Miró would assemble objects on the floor, without gluing them together, and photograph them. (He would sometimes alter the images on the photo with a ballpoint pen.) Then he’d take the objects to a foundry for casting into a bronze sculpture, using the photos and drawings as guides. Most sculptors revel in the patina and solidity of bronze, especially for use in monuments and memorials, and Miró made several such bronzes earlier in his career. But in 1967, he began painting his new bronzes.
Though he usually did the painting himself, in 1971 he sent several unpainted bronze sculptures to the Walker Art Center in Minneapolis along with several cans of paint and explicit instructions on how to apply it. Dean Swanson, the museum curator, did not touch brush to paint until he received written confirmation from Pierre Matisse, Miró’s American agent, that it was all right to do so. (Once they got the go-ahead, the Walker staff reveled in completing the work and took pictures of one another painting the pieces.)
Why would Miró cast something in costly, heavy bronze if he intended to paint it? It makes no sense. But that may be the point. “It’s quite a joke to find out that there is bronze underneath,” says Coyle. Jeffett agrees. “It’s slightly subversive of our traditional way of looking at bronze, which is generally associated with memorials to dead people,” he says. “He is trying to give bronze another dimension, a very lively one. He is trying to show it is not a dead medium.” Or, as Miró, then 81, told Alexander Calder in 1974, “I am an established painter but a young sculptor.”
Some of the fun of these sculptures comes from their parts. Take the ten-foot-high La caresse d'un oiseau (Caress of a Bird), the tallest painted bronze in the show and one of the most delightful. Miró created a figure of a woman made up mainly of a donkey’s straw hat (with holes for the animal’s ears), a toilet seat from a farm outhouse, and an ironing board; two soccer balls define her buttocks. Miró, whose sketches note that he wanted the woman “decorated in violent colors,” painted her yellow, red and green. A blue bird, cast from a stone and a crescent, sits on her head. Judging by Miró’s notebooks, he had the ironing board and toilet seat in mind long before he went to work on the sculpture.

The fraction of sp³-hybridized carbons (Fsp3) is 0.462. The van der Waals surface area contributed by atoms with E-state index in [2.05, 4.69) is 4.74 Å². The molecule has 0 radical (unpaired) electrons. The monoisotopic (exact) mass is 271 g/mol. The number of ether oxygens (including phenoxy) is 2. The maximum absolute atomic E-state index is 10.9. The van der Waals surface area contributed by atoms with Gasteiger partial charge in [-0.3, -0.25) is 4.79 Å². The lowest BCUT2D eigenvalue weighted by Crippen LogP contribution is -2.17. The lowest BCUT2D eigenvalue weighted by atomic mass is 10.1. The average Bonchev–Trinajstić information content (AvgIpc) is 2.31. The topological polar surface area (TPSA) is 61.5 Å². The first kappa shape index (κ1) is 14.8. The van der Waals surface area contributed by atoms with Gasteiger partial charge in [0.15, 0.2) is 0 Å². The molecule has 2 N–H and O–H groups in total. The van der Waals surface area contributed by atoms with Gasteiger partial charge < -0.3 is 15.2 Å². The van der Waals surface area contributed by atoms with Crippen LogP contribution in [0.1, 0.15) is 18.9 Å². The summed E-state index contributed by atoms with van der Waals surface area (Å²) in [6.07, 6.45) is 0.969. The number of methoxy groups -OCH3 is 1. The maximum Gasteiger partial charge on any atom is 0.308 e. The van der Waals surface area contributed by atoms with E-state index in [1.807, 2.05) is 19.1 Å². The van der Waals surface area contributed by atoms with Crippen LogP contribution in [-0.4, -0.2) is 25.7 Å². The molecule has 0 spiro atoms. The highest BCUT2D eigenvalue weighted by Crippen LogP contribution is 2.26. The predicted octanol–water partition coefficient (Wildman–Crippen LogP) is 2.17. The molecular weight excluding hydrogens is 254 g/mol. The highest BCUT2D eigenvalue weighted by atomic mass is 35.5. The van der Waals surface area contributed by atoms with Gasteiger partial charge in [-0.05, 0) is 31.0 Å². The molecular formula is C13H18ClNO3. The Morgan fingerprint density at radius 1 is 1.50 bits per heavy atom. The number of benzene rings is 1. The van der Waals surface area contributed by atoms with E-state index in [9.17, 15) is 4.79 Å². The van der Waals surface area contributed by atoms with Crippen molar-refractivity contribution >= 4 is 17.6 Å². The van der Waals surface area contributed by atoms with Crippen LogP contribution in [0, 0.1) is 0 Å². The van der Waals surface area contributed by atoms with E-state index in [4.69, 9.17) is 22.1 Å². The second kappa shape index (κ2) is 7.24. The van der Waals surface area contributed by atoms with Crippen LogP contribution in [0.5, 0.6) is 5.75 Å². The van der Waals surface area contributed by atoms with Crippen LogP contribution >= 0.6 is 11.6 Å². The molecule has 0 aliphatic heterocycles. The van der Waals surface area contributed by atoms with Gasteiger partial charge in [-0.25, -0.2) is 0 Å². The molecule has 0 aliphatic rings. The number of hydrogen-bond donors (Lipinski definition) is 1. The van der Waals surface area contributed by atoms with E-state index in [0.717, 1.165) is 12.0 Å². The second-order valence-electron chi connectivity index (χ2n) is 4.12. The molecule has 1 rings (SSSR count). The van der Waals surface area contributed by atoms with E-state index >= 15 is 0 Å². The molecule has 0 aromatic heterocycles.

In the 1970s Miró started preparing models for monumental multicolored sculptures 50 feet or more high, represented in the exhibition by models and photographs. Several such projects were realized—Femme et oiseau (Woman and Bird) in Barcelona, Couple d’amoureux aux jeux de fleurs d’amandier (Lovers Playing among the Almond Flowers) in Paris, and Personnage et oiseaux (Figure and Birds) in Houston—but his plans for a grand structure in three other cities in the United States were thwarted.
From 1971 to 1979, he negotiated with the Los Angeles County Museum of Art, the city of New York and the Smithsonian Institution’s HirshhornMuseum and SculptureGarden for a monumental sculpture of an abstracted naked woman (see model, p. 102). New York wanted the sculpture for either Central Park or CarlSchurzPark, near the East River. There was a good deal of discussion about material (Miró at first proposed fiberglass and then shifted to more expensive bronze), but in the end, all three cities rejected the project, most likely because of cost, though there is lingering suspicion Miró’s woman might have been too raw for American tastes at the time.
Miró did succeed in 1981 in winning a commission for a less controversial large sculpture. His Personnage et oiseaux (Figure and Birds), a 50-foot abstract naked woman made of steel and bronze, was placed in front of architectI. M. Pei’s ChaseTower in downtown Houston. Miró was too ill to attend the unveiling in 1982. But it was a high society event in Houston with a guest list that included former president Gerald Ford and his wife, Betty, as well as Pei, who told the press: “It was Miró’s mischievous aspect that appealed to me. His work is a celebration of life.”
On the whole, Americans embraced Miró, and he returned their affection. “America has influenced me greatly because of the vitality you have,” he told me. “It has push,” he added, punching his fist in the air. “From the moment his work reached American shores until the day he died nearly six decades later,” Coyle notes in the catalog, “Miró consistently enjoyed more success—sales, exhibitions, favorable reviews, admiration, and emulation—in the United States, and especially in New York City, than anywhere else in the world.” Now, a little-known aspect of his work—his whimsically painted sculptures—make us smile and applaud his impish sense of humor once again.